The recent “Cowboy Welfare” column has drawn more reader response than any of the many other times I have written on the subject in the past 40 or so years.
To be clear, I refer to the highly unusual practice of the Alberta government in permitting the oil, gas, etc., surface disturbance payments on Alberta public land grazing leases to be paid to the leaseholder, rather than to the owner of that land: we the people of Alberta. And trying to find out how much that costs us annually and in total over the years since it got started.
The column drew an interesting outraged letter to the editor of The Brooks Bulletin from rancher Simon Schoenefer and, touchingly, another on the same page from his loyal spouse. They made a familiar accusation: that I hate ranchers.
That takes me back to the early days of my marriage to Herself, the daughter of a rancher. She was also niece of another rancher who called me a communist for my views on public access to public land; of course, the uncle had a grazing lease.
My father-in-law did not have a grazing lease, but cherished a brittle and yellowing newspaper clipping advising that another way to succeed in ranching was to do what he had done: marry a school teacher with a public pension plan.
Suffice I do not hate ranchers. I do not even blame them for taking the windfall that a stupid, negligent government, sort of accidentally on purpose, has given them.
That comes straight from me, the only person I know to have been offered a public land grazing lease and refused it, simply because I do hate hypocrites, including, to paraphrase Gore Vidal, anyone who “believes in socialism for the idle rich and free enterprise for the undeserving poor.”
We’ll get back to the Schoenefers’ interesting letters. The more than a dozen others all conveyed thanks and encouragement to carry on this column’s long battle to get to the bottom, maybe even see the end of this boondoggle.
I’ll use few names, because several warn me to continue watching my own back “because they don’t like people bringing up this issue, even if it makes no difference.”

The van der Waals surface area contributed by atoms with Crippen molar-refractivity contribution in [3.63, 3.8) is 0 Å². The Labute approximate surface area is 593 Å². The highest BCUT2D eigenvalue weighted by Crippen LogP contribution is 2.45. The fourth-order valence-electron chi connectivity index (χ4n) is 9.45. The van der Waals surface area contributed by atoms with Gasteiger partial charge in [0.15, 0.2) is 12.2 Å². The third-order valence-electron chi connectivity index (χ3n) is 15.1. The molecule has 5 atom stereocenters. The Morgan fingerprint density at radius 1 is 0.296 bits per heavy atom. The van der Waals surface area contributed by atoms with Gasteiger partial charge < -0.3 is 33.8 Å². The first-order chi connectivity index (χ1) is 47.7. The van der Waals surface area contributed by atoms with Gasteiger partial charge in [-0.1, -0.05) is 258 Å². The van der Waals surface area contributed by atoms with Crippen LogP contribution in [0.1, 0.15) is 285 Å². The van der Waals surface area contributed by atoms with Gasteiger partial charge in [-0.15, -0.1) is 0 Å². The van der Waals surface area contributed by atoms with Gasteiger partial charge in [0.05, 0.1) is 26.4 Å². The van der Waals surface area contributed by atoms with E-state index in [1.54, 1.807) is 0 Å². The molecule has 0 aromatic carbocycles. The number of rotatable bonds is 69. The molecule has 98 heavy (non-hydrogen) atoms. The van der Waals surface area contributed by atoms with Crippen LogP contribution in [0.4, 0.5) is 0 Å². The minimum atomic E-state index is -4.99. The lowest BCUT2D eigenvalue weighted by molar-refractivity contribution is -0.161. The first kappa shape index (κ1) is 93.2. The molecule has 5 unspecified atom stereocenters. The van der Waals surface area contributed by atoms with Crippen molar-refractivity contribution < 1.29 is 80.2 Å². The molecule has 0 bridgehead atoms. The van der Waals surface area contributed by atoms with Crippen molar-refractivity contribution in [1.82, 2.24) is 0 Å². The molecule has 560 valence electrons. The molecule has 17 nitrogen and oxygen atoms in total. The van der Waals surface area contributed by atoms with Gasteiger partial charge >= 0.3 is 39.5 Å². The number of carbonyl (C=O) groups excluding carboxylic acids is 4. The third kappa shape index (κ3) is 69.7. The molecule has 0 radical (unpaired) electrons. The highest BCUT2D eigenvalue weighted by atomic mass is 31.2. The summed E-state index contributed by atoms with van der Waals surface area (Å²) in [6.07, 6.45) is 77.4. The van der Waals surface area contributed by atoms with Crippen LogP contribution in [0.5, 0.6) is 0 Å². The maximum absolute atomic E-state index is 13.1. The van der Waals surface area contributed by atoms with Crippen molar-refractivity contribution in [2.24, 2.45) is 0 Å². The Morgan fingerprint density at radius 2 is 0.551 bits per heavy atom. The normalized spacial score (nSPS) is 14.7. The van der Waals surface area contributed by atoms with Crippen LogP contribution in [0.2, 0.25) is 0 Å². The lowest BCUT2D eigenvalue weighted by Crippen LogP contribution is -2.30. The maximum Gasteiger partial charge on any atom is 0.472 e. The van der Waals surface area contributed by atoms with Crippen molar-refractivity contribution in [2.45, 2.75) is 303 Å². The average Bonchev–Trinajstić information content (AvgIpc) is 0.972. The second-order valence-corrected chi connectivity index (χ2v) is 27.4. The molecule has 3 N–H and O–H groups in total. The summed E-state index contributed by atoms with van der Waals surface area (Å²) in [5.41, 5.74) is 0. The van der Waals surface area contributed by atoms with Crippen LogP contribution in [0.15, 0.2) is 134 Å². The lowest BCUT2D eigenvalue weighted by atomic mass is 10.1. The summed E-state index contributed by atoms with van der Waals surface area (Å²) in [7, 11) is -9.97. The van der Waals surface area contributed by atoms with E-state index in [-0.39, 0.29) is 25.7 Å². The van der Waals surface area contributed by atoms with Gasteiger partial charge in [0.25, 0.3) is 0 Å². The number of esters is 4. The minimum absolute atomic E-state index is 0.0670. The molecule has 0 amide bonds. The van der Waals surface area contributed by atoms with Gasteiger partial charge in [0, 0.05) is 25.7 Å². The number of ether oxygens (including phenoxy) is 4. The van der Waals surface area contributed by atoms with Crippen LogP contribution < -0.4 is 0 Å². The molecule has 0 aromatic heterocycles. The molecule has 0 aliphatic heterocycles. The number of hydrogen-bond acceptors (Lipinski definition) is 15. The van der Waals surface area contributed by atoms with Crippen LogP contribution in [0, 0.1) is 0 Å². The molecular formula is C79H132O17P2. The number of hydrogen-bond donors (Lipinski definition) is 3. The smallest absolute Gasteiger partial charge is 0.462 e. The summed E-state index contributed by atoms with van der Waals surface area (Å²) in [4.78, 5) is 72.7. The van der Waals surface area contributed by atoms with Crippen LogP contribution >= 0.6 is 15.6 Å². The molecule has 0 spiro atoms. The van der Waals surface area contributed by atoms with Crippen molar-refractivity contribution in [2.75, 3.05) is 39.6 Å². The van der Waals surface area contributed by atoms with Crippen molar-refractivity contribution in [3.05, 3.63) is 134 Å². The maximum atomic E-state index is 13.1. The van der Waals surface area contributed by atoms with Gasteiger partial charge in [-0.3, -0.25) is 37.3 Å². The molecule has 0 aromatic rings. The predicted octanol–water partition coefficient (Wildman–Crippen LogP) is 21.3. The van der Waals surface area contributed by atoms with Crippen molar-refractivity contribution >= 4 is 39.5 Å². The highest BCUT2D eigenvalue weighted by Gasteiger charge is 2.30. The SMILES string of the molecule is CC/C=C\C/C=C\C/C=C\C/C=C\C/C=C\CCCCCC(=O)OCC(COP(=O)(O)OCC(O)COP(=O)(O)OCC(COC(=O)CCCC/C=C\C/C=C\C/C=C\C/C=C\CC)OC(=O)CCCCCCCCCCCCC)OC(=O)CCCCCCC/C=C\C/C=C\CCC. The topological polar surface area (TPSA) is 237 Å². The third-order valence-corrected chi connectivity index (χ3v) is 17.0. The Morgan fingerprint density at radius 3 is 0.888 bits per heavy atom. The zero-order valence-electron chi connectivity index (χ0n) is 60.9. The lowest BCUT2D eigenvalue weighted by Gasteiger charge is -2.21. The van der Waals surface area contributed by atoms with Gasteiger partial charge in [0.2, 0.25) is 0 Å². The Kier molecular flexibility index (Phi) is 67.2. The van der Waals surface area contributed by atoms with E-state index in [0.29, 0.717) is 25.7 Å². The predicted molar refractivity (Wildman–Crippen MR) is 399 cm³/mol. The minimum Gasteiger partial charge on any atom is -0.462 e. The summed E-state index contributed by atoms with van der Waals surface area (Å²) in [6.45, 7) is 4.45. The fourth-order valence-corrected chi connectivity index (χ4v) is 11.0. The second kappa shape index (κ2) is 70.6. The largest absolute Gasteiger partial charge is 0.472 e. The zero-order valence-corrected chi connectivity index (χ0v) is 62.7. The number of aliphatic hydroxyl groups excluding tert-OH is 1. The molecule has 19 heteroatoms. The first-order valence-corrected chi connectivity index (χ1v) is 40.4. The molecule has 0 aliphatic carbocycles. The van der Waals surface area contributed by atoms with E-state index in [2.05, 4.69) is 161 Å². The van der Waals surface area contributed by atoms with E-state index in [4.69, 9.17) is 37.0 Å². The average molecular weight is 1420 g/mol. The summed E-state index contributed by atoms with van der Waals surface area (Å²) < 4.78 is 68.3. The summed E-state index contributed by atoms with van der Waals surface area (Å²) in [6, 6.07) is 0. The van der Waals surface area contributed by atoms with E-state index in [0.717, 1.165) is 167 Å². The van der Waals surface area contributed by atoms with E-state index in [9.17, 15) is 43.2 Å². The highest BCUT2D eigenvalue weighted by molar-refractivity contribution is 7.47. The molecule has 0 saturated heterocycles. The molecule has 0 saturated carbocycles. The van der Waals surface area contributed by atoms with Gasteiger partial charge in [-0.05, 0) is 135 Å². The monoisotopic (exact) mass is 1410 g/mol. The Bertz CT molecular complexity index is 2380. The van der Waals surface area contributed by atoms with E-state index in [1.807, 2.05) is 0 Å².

One reader decries retired oil and gas executives who don’t really ranch, but do have public land grazing leases, collect the surface disturbance revenues and stake their buddies, including politicians, to hunting and fishing on the “spread.”
“It is part of the climate of entitlement in Alberta,” he concludes.
Several readers allege there has to be an element of two-way political support in all this. Another concludes: “Ahh, the cowboy Petro State keeps rolling the people into the gutter.”
Several reader responses contained the serious misunderstanding that somehow the Eastern Irrigation District is a Cowboy Welfare recipient of the more than $20 million it receives annually for oil and gas industry payments for surface disturbances, etc., to its 550,000 acres. Let’s be clear. Those acres are not public land; they are deeded land, and the EID is the registered owner.
I do not believe, as the Schoenefers suggest I might, that the resource extractors should get a free ride: they must pay for the damage they do the land’s surface; in the case of damage to the surface of a public land grazing lease, they should be paying the public, the owner, rather than the mere renter of the grass.
As an aside, the EID uses some of its money to do great things for Alberta recreationists: it was the founding partner in Partners in Habitat Development, arguably Alberta’s top wildlife habitat program, and it allows public access to its wonderful 550,000 wild acres for hunting, fishing and other lawful outdoors recreations.
The EID’s performance raises the question of how much better off Alberta’s fish and wildlife and public lands would be if we had not been wasting millions of the earnings of our public land on Cowboy Welfare.
Old friend, former hunting buddy and worthy courtroom opponent, Hugh Landerkin, QC, checks in from Vancouver Island via Mesa, Ariz. Hugh and I hunted the Majestic Ranch many years ago as guests of Hugh’s client, owner Etienne Burris, when Simon Shoenefer was foreman.
At that time, there was some deeded land but most of the ranch was leased land, different from, Hugh suggests, “the usual Crown land,” probably Special Areas land.
In which case Simon and spouse may be protesting too much, and may not be recipients of Cowboy Welfare at all in the sense I define it, as receiving the surface disturbance payments from a public land grazing lease.
That said, I keep receiving complaints of yet another sweet deal where some people lease Special Areas land, then buy it with the surface disturbance payments they received while renting it.
But, no, I’m not being sicced onto, or sucked into that morass until I get answers, closure, whatever, on what I understand to be public land grazing leases and the fabulous perks that come with them.
Bob Scammell is an award-winning columnist who lives in Red Deer. He can be reached at email@example.com.